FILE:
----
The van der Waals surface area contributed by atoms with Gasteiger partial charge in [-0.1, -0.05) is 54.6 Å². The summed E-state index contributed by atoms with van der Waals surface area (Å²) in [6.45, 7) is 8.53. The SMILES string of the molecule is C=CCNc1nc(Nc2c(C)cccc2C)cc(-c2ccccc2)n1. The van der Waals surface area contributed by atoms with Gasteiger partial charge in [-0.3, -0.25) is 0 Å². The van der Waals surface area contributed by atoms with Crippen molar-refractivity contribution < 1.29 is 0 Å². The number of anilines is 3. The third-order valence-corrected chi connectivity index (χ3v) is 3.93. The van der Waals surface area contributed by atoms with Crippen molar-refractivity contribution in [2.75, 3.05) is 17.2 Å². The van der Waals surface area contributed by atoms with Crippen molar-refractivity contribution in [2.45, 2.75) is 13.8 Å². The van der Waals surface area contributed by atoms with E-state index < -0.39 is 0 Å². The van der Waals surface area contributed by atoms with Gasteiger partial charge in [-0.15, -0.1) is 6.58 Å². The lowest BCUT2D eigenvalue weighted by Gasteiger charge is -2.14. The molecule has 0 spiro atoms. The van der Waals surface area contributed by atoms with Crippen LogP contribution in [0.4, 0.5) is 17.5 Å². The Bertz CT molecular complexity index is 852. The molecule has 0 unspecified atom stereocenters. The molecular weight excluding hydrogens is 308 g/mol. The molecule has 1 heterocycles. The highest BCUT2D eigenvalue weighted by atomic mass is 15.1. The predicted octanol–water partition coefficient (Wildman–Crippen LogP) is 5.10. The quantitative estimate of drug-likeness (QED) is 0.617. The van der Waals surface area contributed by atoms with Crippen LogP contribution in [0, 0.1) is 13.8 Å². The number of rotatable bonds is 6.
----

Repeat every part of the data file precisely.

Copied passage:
The van der Waals surface area contributed by atoms with Gasteiger partial charge in [-0.1, -0.05) is 54.6 Å². The summed E-state index contributed by atoms with van der Waals surface area (Å²) in [6.45, 7) is 8.53. The SMILES string of the molecule is C=CCNc1nc(Nc2c(C)cccc2C)cc(-c2ccccc2)n1. The van der Waals surface area contributed by atoms with Gasteiger partial charge in [-0.3, -0.25) is 0 Å². The van der Waals surface area contributed by atoms with Crippen molar-refractivity contribution < 1.29 is 0 Å². The number of anilines is 3. The third-order valence-corrected chi connectivity index (χ3v) is 3.93. The van der Waals surface area contributed by atoms with Crippen molar-refractivity contribution in [2.75, 3.05) is 17.2 Å². The van der Waals surface area contributed by atoms with Crippen molar-refractivity contribution in [2.45, 2.75) is 13.8 Å². The van der Waals surface area contributed by atoms with E-state index < -0.39 is 0 Å². The van der Waals surface area contributed by atoms with Gasteiger partial charge in [-0.15, -0.1) is 6.58 Å². The lowest BCUT2D eigenvalue weighted by Gasteiger charge is -2.14. The molecule has 0 spiro atoms. The van der Waals surface area contributed by atoms with Crippen LogP contribution in [0.4, 0.5) is 17.5 Å². The Bertz CT molecular complexity index is 852. The molecule has 0 unspecified atom stereocenters. The molecular weight excluding hydrogens is 308 g/mol. The molecule has 1 heterocycles. The highest BCUT2D eigenvalue weighted by atomic mass is 15.1. The predicted octanol–water partition coefficient (Wildman–Crippen LogP) is 5.10. The quantitative estimate of drug-likeness (QED) is 0.617. The van der Waals surface area contributed by atoms with Crippen LogP contribution in [0, 0.1) is 13.8 Å². The number of rotatable bonds is 6.